Recently I have seen ads in trade publications and other magazines by companies selling "Big Brother" software. In the 'Network Edition' of PC Magazine, for instance, in amoung the companies advertising software, hardware, networking solutions, etc. with URL's emblazoned as a promise of more details available on their web sites, one stands out as somehow different: Teltrust.com. For only $99 per month, they say you can "Give your whole company Internet e-mail without giving everyone a day at the beach." The ad copy starts off, "Internet e-mail? "A must. "Internet surfing? "A waste. "In fact, give your employees access, and they'll surf away access, and they'll surf away 9.7 hours a week on the job (whoa, dude!)." According to Teltrust, this little statistic was obtained from a survey quoted in the Dec. 8, 1995 USA Today. They claim their product, "dotNet TM" allows your employees to access internet mail from Novell GroupWise, Lotus cc:Mail, or Microsoft Mail. Oh, and "With seamless addresses, too: email@example.com." Teltrust goes on to claim their software is "hacker-proof," (ROTFL) and will "turn all those surf bums into productive citizens." Whoa, dude! Not only are you not manager enough to keep your employees from wasting company time, but you have hired a bunch of hackers and rowdy surf bums. Are you insulted enough? Well, hold on! In the sidebar to the ad, there is a little oval graphic which proclaims, "Free trial, 4 fun-filled weeks." Fun-filled? What the hell is the message here? If you want to know more, just visit their web site.
I did not start this article with the express purpose of slamming Teltrust. But reading their ad carefully for research purposes, I started to realize they had set themselves and their customers up for it. They have targetted corporate managers who have been wondering, "just what this Internet thing is all about?" And they have made the employees out to be a bunch of adole a bunch of adolescent fools who are just whiling away the days, looking at dirty pictures and baseball stats while collecting fat salaries. No wonder corporate downsizing is so popular these days. I thought it was to get out from under the burden of providing health insurance and retirement fund matching contributions, while outsourcing the work to small companies who can't afford these things, and are exempt because of labor laws based on their size. I didn't realize it was because when you give employees computers connected to the internet, all productivity goes in the toilet because they are all just "surfing."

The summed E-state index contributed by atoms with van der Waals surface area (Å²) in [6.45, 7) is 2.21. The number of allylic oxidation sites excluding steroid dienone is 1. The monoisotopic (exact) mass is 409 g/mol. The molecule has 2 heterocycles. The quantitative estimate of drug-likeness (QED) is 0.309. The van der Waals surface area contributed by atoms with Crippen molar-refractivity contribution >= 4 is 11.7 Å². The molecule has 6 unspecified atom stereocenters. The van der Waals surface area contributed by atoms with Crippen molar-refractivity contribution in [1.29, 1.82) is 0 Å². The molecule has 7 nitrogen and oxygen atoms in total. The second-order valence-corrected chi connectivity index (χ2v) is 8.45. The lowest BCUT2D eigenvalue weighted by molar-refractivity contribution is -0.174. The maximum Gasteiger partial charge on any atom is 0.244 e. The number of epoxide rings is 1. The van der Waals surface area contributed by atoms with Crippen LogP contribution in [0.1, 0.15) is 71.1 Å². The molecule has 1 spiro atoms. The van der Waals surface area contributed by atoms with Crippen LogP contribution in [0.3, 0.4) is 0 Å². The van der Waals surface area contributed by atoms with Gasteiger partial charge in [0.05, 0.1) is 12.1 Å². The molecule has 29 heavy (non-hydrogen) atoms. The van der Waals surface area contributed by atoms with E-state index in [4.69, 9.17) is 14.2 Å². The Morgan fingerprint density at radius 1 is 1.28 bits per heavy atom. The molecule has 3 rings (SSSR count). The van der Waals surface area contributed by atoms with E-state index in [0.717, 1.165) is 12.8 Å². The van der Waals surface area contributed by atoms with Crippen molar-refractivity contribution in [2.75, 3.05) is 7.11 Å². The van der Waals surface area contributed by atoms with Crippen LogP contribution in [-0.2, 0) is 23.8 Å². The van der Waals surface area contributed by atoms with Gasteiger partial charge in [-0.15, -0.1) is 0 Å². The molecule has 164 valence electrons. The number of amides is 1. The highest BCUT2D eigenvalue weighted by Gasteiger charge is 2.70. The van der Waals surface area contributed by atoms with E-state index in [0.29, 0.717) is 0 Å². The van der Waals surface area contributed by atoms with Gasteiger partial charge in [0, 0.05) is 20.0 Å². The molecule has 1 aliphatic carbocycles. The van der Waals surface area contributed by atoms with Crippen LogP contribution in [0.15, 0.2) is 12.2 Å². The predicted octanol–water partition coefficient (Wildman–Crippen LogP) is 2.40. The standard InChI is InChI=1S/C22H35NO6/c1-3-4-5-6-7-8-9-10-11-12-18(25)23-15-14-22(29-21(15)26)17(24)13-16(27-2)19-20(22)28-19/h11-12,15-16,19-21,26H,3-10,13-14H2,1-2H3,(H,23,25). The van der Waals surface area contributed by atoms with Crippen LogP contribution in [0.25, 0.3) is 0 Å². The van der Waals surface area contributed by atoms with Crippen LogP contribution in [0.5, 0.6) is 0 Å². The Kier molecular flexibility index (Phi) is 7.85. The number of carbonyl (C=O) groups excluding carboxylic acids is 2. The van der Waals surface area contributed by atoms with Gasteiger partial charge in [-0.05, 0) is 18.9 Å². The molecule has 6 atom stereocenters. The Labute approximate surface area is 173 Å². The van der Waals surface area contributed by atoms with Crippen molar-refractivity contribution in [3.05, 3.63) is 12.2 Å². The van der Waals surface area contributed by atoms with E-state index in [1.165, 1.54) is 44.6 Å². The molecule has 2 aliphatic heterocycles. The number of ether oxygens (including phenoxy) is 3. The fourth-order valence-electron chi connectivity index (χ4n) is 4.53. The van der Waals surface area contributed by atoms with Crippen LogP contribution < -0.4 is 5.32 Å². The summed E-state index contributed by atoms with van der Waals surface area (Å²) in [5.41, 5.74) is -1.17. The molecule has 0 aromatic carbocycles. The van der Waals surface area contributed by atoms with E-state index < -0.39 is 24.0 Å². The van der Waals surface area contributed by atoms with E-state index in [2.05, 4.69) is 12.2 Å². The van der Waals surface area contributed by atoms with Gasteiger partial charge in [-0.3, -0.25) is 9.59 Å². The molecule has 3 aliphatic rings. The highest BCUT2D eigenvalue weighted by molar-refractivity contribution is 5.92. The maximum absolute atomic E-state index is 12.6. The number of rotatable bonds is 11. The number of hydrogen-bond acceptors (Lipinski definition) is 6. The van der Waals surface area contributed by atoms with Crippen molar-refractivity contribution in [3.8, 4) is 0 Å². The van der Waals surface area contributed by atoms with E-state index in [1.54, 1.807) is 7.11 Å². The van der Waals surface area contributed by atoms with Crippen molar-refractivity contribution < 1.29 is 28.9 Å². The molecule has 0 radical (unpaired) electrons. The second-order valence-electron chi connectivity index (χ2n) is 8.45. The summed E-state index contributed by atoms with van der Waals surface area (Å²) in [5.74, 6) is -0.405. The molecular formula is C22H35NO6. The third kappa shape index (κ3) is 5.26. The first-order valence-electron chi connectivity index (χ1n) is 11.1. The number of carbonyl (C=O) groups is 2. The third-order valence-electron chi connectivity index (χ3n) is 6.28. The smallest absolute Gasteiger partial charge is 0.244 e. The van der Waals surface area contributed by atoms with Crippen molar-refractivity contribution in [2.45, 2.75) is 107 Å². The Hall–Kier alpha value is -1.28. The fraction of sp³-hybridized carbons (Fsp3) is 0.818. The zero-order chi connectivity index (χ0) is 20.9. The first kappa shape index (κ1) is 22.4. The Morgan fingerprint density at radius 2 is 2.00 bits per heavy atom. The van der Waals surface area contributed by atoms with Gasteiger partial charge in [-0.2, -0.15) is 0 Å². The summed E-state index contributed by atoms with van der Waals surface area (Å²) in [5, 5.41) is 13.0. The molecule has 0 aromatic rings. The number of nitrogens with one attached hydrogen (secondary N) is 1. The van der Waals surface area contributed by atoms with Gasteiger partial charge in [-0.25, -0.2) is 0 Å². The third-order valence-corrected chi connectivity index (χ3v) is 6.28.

Having been involved with the Internet to a greater or lesser degree for the last six or seven years, I have seen dramatic changes in both the amount of use and the demographic of users. Most of that was brought on by the widespread availability of the graphical web browser. Several years ago, one of my colleagues brought me a copy of the alpha release of Mosaic. At the time, I had used Lynx a little, and had seen some interesting web sites, primarily related to scientific information. It was nice to be able to quickly get access to the work being done by scientists around the globe as easily as if they were in the same building. When I first started Mosaic, though, I realized the landscape had shifted. Between crashes, I saw that there was tremendous potential for sharing information worldwidermation worldwide, even for people who were only marginally computer literate. As you now know, I was not alone in my belief.